As I travel around the country speaking at conferences about Ecosystem Gardening for Wildlife, the question I get asked most frequently is “What should I plant?”
The easy answer is that you should add lots of locally native plants to your wildlife garden because over thousands of years wildlife has developed interdependent relationships with these plants. Native plants form the base of any food web.
What is a Native Plant?
But this answer isn’t as easy as it may appear at first glance. What is a native plant?
Native plants are part of an ecosystem or community of other plants that support birds, butterflies, native bees, and other wildlife. Native plants exist naturally in an area. They were not brought in by human action, either accidentally or as the latest “must-have” cultivar of some plant from China.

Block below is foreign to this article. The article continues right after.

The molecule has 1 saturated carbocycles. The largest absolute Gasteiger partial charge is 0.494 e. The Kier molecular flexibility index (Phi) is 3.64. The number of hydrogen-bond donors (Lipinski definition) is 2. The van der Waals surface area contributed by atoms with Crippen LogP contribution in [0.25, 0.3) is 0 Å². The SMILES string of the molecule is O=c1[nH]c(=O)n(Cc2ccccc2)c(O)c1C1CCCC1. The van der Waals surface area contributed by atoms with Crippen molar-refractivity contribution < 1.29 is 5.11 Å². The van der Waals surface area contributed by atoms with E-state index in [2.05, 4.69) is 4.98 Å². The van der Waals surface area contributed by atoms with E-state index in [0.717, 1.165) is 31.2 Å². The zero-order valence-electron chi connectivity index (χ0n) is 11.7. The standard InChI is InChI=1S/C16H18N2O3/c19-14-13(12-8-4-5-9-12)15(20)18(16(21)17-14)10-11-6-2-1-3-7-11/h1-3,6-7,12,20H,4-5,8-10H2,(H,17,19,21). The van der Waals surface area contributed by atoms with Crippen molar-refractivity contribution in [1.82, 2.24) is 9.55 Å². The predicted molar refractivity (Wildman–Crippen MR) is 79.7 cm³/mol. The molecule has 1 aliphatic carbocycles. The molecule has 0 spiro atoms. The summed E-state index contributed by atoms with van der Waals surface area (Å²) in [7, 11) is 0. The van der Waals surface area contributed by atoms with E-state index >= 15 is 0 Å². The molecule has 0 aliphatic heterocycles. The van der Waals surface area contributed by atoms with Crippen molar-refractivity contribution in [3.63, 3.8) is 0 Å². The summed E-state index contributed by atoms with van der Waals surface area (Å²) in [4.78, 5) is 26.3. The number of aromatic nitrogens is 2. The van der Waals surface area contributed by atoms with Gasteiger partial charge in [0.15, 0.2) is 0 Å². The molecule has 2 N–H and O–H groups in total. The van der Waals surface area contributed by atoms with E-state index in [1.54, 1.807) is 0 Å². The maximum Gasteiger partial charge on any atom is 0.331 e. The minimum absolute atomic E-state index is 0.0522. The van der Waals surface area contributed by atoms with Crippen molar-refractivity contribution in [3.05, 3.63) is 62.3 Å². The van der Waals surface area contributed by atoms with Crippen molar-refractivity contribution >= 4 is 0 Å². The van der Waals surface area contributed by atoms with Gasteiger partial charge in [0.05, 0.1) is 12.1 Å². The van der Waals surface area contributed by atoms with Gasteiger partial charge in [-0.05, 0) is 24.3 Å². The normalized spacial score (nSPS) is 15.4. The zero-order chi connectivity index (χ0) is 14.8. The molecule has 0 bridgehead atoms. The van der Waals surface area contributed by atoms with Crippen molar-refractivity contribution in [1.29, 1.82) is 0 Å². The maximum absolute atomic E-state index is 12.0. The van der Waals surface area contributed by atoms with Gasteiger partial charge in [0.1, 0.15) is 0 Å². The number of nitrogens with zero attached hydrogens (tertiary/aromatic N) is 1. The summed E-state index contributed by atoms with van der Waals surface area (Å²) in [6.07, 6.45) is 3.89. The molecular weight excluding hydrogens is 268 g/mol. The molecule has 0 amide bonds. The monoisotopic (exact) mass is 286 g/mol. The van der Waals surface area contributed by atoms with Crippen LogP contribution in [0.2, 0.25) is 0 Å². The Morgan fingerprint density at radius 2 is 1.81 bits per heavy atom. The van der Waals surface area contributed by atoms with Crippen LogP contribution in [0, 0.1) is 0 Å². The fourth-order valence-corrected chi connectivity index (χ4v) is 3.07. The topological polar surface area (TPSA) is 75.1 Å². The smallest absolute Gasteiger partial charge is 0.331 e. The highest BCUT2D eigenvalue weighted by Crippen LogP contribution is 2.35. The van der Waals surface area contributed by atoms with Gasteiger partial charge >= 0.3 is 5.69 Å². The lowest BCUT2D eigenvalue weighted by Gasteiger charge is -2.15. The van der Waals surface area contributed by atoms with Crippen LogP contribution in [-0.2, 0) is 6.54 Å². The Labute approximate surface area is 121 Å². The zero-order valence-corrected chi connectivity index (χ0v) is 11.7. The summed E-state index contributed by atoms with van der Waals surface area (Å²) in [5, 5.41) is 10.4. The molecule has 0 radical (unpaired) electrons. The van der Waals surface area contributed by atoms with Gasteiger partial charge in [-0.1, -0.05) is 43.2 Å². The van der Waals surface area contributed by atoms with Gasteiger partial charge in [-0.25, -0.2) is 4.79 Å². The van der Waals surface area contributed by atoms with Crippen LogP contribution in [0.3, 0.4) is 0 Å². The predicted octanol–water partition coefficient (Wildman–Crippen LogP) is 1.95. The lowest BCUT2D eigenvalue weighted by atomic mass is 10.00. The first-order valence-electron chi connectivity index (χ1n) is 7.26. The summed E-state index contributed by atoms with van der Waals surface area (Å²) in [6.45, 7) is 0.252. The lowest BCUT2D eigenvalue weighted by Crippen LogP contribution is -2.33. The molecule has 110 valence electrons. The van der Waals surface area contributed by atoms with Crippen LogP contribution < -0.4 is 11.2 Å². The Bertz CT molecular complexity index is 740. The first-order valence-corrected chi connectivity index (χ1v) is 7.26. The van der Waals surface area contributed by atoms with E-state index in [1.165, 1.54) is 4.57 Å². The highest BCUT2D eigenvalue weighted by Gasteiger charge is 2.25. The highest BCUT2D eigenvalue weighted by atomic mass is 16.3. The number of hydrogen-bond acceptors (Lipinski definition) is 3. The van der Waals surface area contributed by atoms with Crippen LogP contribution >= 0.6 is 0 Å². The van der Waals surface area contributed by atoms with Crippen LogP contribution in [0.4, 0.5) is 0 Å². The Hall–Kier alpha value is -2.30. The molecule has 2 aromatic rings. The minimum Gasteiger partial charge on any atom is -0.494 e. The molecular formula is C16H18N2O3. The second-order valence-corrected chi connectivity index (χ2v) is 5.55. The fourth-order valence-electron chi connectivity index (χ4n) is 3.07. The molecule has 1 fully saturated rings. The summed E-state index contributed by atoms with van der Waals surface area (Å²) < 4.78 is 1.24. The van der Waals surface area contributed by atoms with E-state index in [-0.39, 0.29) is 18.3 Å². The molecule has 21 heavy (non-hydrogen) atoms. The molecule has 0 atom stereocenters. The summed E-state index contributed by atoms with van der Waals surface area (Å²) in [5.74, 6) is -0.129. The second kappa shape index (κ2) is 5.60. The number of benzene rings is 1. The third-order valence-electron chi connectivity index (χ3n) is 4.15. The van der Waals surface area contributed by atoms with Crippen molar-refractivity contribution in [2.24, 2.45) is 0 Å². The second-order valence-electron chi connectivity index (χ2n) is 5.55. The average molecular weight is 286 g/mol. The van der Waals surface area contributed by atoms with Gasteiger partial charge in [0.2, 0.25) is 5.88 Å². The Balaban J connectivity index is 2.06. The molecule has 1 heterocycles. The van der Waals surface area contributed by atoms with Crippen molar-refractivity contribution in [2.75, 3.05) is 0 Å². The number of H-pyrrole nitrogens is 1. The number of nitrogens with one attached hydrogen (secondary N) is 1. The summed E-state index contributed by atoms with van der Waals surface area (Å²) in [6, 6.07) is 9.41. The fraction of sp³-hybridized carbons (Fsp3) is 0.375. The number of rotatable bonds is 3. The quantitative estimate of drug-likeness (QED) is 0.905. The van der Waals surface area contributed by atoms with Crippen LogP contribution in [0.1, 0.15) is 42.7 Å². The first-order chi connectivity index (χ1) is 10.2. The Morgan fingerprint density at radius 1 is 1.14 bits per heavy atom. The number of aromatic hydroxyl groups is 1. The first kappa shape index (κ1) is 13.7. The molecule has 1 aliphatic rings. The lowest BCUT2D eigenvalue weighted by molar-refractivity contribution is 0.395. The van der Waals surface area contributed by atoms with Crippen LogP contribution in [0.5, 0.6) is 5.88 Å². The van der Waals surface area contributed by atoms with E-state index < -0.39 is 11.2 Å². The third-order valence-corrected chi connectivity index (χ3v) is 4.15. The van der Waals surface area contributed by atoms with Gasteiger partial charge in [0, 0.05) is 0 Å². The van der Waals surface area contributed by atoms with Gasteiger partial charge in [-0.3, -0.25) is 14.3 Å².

However you define “native plant” if you want to create welcoming habitat for wildlife in your garden, planting more native plants is the key.
The answer to this question also depends on where you live. Each region of the country has different plant communities. What will work in my Pennsylvania wildlife garden will not work in a Florida garden, or an Arizona garden, or a Seattle garden.
What works in the valley of a mountain range will not be appropriate at higher elevations of the same mountain. What works on a north-facing slope probably won’t work on a south-facing slope.
So in order to make sure you’re putting the right plant in the right place for the conditions in your wildlife garden, you need to do a bit of homework.
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